Fitness gadgets are designed to be used every day, so how is one doing six months after we reviewed it? It’s time to see if Jawbone’s Up Move can survive the rigours of every day fitness living.
Last year, Jawbone introduced us to two gadgets, but only one of them ever made it out into the real world.
Despite talking up some high tech features of its Jawbone Up 3 fitness tracking wrist band, the only one that actually arrived on store shelves was the smaller of the two, the less expensive and much smaller Jawbone Up Move.
We don’t know what happened to the Up 3, but we’re not too fussed because interestingly, it was the tiny Up Move that would really make us fall in love with fitness gadgets properly.
If you hadn’t seen it, you could easily miss it as the gadget is remarkably small. Not much bigger than a clothes button, the Jawbone Up Move consisted of a few sensors, some Bluetooth technology, some flashing LEDs, a small battery, and a physical push button, culminating in one of the smallest and most tech-friendly ways of keeping your activities tracked.
You could wear it on your belt or underwear or the inside of a shirt like with other trackers, and Jawbone even made it something you could plonk on your wrist, and with that last one, the company even made it possible to use as a wrist watch, bringing the watch back to the arms of people who hadn’t worn one in ages. Technically, they weren’t wearing a watch; they were wearing a fitness tracker in a convenient location, but the watch functionality helped validate its place on their arm, and really made the device a well designed piece of kit.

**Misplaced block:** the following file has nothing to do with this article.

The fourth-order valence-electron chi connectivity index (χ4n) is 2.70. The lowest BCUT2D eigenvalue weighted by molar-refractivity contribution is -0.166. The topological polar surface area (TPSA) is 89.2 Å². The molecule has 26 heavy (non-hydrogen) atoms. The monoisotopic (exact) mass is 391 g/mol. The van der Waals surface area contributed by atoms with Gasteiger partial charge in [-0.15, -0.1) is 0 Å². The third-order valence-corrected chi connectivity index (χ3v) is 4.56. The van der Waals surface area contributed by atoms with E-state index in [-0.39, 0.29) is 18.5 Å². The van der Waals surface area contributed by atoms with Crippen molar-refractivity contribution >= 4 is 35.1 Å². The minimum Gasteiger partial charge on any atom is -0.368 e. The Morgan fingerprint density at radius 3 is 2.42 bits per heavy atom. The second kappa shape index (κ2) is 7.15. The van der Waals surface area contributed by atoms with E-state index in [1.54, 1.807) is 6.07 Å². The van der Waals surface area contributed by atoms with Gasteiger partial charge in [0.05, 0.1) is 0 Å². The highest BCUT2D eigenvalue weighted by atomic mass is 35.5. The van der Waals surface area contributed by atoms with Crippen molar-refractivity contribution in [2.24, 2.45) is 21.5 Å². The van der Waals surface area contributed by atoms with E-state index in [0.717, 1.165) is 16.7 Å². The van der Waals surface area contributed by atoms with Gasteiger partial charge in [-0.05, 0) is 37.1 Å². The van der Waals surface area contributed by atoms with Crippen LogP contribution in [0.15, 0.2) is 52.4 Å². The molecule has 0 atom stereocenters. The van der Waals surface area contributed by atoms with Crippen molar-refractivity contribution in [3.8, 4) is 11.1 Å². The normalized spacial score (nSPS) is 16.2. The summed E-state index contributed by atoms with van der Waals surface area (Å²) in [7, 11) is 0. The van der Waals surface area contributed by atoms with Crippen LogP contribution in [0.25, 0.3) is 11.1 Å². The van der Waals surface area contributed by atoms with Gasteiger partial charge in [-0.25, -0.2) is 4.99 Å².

Completing the package was wireless connectivity, an automatic Bluetooth synchronisation that Jawbone had brought over from its Up 24 allowing the sensors and small amount of on-board memory to connect with your phone from time to time and keep your profile updated. It made sense, and Jawbone’s well-designed social network made everything work.
My, how things can change in the long term.
Six months later, the Up Move has been spending time on the wrist of this writer’s wife, while he has been tracking its progress on her, because he’s not likely to wear several fitness gadgets at once, and she expressed an interest in trying it out.
And try it out she has, and still wears it to this day, with the Up tracking her running, her walking, her playing of soccer and more, synchronising it all on the neato social network Jawbone has created for itself.
While it still works and still functions, neither are necessarily a sign that all things about the Jawbone Up Move have gone terribly right.
We’ll deal with design and durability first, because they have more or less stayed the same.
The silicone wrist strap has changed from a beige to something a little darker, no doubt something that happens from wear, tear, sweat and time, but the black dot of a gadget found on the inside — the thing itself, Jawbone’s Up Move — still appears to be in relatively decent condition, and we’ve even had to change the battery once or twice.